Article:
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A choice experiment and latent class analysis of visitor preferences and willingness to pay for certified ecotourism in Hawaiʻi
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|Title:||A choice experiment and latent class analysis of visitor preferences and willingness to pay for certified ecotourism in Hawaiʻi|
|Authors:||Long, Ryan Carl|
|Issue Date:||Aug 2012|
|Publisher:||[Honolulu] : [University of Hawaii at Manoa], [August 2012]|
|Abstract:||Tourism is Hawaii's largest economic sector, ensuring that it is sustainable is of interest to policymakers. The Hawaii Ecotourism Association (HEA) is implementing an ecotour certification program and the demand for tours certified by a 3rd party auditor is not well understood. Little research on the actual value of ecologically sustainable tour certification to various types of consumers has been done. A survey was fielded as part of this research that involved 537 out-of-state visitors in a conjoint choice experiment for a guided hike. The experiment included three price levels, two different types of certifications, three different levels of native biodiversity, a waterfall view, and swimming under a waterfall for a half day hike. Latent class analysis was used to identify classes of consumers with similar preferences and estimate willingness to pay (WTP) premiums for the independent variables. The results show four distinct classes of consumers with significant preferences, with significant willingness to pay for certification among three of the four classes. Preferences for high native biodiversity along the hike were mixed, with some preferring medium or low biodiversity. A lower tour price was an important attribute for the largest class. Some classes show a significant preference for swimming in a waterfall and/or waterfall views. Residents of the US, especially, tend to be unclear about the meaning and/or importance of native biodiversity. Tours that safeguard ecosystem services appear to be marketable for certain consumer classes. Willingness to pay for sustainable tours exists and the need to educate visitors about environmental sustainability in Hawaii is clear.|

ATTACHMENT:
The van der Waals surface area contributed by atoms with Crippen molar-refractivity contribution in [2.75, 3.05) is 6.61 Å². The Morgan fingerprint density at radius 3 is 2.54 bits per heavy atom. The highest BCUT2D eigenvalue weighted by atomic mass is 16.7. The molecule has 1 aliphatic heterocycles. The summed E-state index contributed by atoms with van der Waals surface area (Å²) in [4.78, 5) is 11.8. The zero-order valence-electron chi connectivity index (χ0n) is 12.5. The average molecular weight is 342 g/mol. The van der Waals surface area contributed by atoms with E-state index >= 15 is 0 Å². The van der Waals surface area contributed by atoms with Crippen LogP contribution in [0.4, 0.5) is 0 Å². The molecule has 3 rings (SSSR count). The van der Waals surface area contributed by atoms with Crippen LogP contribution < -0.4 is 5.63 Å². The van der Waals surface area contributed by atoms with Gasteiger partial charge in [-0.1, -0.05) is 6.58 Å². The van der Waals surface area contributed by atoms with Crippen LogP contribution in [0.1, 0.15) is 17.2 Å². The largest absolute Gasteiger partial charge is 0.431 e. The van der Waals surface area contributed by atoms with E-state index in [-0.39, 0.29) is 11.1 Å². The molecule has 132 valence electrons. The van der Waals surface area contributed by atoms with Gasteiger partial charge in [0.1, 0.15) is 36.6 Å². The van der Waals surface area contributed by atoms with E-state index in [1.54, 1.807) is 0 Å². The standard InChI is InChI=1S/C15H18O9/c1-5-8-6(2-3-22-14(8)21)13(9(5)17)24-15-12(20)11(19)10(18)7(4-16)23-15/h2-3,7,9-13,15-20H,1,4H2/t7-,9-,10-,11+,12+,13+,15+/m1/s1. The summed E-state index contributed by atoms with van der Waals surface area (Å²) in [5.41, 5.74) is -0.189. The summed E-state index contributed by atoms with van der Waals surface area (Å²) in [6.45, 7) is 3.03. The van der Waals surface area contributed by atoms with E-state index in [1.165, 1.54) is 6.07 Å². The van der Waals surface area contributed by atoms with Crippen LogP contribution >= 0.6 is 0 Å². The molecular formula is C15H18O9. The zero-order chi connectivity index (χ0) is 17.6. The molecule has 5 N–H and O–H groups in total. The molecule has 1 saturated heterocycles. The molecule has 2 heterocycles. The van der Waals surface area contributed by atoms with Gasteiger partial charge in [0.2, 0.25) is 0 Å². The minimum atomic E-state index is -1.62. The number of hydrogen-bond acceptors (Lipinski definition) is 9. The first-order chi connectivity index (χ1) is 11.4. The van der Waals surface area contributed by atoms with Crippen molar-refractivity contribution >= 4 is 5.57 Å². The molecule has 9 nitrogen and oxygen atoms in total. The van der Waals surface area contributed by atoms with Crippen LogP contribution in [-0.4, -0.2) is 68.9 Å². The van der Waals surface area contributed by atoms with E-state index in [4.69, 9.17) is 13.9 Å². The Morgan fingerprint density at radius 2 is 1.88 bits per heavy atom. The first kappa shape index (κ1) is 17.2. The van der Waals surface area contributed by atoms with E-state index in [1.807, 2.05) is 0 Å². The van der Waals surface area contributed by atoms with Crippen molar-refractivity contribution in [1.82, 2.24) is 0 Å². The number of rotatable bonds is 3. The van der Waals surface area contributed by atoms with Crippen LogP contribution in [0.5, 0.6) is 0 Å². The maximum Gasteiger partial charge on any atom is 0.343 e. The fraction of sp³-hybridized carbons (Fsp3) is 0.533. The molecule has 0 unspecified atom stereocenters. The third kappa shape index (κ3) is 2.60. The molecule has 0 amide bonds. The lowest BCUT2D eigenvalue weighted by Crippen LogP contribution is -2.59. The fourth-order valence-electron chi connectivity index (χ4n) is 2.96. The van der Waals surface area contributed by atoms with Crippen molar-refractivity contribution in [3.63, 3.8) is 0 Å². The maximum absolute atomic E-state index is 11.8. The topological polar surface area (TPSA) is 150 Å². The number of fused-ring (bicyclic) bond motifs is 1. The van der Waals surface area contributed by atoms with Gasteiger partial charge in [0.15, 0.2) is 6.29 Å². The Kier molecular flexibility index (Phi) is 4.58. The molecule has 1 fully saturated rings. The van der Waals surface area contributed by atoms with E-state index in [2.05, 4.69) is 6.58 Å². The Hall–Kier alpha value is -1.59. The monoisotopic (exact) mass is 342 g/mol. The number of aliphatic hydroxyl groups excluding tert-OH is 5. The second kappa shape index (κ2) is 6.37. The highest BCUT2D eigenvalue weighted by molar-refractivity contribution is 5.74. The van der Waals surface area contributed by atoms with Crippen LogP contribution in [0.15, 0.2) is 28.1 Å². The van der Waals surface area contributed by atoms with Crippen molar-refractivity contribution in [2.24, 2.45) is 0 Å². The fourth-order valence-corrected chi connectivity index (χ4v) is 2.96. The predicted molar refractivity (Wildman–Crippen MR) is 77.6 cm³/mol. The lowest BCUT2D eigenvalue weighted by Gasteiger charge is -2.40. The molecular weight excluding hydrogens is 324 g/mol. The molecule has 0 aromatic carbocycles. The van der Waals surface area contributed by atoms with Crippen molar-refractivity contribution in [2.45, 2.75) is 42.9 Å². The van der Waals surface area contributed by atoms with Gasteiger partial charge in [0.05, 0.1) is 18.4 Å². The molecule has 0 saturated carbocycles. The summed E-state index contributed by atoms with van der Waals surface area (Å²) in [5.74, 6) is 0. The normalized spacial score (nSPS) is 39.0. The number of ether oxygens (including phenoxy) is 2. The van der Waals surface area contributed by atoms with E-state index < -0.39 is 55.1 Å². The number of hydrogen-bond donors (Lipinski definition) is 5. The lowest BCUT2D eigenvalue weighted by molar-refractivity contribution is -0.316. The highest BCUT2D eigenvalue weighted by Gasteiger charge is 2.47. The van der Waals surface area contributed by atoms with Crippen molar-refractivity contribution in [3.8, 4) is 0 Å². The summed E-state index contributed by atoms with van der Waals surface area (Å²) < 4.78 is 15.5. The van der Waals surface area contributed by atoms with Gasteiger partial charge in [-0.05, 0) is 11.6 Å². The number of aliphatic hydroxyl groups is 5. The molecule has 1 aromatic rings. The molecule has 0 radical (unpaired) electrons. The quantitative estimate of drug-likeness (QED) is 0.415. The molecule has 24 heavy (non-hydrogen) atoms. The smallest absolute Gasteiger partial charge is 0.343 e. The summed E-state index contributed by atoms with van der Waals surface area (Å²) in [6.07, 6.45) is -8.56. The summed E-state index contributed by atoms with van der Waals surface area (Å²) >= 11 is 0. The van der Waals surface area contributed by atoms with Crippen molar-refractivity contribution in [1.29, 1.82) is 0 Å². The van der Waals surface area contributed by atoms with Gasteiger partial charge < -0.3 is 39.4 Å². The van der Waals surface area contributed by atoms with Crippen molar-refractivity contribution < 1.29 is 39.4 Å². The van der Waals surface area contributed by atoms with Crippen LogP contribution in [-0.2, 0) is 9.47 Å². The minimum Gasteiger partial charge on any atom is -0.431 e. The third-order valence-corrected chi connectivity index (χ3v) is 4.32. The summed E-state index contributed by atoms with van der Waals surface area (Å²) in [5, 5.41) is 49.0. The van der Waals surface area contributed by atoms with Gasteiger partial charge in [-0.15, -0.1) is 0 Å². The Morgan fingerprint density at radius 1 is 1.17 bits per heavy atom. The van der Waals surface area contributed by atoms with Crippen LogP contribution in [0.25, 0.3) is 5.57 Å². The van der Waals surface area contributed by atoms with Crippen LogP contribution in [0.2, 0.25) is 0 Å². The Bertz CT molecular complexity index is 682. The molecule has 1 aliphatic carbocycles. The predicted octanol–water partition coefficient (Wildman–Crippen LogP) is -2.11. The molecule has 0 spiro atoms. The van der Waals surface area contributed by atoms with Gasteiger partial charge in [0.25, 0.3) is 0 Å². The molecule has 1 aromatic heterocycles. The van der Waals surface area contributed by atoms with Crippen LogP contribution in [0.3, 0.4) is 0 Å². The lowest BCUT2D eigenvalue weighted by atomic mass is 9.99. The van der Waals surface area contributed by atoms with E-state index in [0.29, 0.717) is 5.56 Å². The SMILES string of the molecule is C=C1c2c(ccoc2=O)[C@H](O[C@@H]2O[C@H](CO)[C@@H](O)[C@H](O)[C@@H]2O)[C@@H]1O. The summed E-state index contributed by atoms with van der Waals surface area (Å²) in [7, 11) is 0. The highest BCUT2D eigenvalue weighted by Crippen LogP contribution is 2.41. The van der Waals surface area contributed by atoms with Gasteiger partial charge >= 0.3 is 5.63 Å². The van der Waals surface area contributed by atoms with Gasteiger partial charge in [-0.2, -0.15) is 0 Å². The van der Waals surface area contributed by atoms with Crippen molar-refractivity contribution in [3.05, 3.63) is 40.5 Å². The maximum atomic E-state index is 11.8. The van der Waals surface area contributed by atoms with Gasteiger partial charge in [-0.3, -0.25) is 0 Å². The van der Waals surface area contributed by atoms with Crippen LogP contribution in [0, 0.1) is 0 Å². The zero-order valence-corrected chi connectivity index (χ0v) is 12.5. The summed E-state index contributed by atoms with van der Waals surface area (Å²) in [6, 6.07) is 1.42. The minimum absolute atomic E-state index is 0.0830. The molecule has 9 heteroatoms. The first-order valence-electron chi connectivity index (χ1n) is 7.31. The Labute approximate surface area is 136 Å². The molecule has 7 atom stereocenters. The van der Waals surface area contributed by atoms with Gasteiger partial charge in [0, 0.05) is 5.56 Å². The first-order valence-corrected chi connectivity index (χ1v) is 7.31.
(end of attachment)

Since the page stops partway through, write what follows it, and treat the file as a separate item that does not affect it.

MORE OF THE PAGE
|Description:||M.S. University of Hawaii at Manoa 2012.|
Includes bibliographical references.
|Appears in Collections:||M.S. - Natural Resources and Environmental Managament|
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